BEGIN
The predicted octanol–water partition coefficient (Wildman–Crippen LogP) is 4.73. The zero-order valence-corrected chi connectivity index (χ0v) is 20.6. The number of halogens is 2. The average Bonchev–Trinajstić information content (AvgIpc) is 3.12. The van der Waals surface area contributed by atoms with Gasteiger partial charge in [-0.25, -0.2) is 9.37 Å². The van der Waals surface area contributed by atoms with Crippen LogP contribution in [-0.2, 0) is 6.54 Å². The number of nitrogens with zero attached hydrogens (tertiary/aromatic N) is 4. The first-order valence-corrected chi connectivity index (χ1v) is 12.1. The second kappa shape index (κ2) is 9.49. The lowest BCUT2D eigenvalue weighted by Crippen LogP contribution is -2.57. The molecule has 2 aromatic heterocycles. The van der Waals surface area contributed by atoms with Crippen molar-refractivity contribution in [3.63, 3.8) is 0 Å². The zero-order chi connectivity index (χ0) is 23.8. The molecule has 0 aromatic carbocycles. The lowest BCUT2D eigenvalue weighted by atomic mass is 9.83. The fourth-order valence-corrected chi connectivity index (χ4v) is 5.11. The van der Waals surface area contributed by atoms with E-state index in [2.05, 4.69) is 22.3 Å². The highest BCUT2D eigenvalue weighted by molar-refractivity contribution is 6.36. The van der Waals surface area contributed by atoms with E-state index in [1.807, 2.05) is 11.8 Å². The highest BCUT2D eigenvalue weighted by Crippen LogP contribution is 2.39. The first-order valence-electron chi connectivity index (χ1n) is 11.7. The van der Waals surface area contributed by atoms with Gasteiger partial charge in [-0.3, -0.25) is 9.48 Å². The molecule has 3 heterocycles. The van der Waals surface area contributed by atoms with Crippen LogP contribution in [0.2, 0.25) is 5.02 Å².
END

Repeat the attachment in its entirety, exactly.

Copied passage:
The predicted octanol–water partition coefficient (Wildman–Crippen LogP) is 4.73. The zero-order valence-corrected chi connectivity index (χ0v) is 20.6. The number of halogens is 2. The average Bonchev–Trinajstić information content (AvgIpc) is 3.12. The van der Waals surface area contributed by atoms with Gasteiger partial charge in [-0.25, -0.2) is 9.37 Å². The van der Waals surface area contributed by atoms with Crippen LogP contribution in [-0.2, 0) is 6.54 Å². The number of nitrogens with zero attached hydrogens (tertiary/aromatic N) is 4. The first-order valence-corrected chi connectivity index (χ1v) is 12.1. The second kappa shape index (κ2) is 9.49. The lowest BCUT2D eigenvalue weighted by Crippen LogP contribution is -2.57. The molecule has 2 aromatic heterocycles. The van der Waals surface area contributed by atoms with Crippen molar-refractivity contribution in [3.63, 3.8) is 0 Å². The zero-order chi connectivity index (χ0) is 23.8. The molecule has 0 aromatic carbocycles. The lowest BCUT2D eigenvalue weighted by atomic mass is 9.83. The fourth-order valence-corrected chi connectivity index (χ4v) is 5.11. The van der Waals surface area contributed by atoms with E-state index in [2.05, 4.69) is 22.3 Å². The highest BCUT2D eigenvalue weighted by molar-refractivity contribution is 6.36. The van der Waals surface area contributed by atoms with E-state index in [1.807, 2.05) is 11.8 Å². The highest BCUT2D eigenvalue weighted by Crippen LogP contribution is 2.39. The first-order valence-electron chi connectivity index (χ1n) is 11.7. The van der Waals surface area contributed by atoms with Gasteiger partial charge in [-0.3, -0.25) is 9.48 Å². The molecule has 3 heterocycles. The van der Waals surface area contributed by atoms with Crippen LogP contribution in [0.2, 0.25) is 5.02 Å².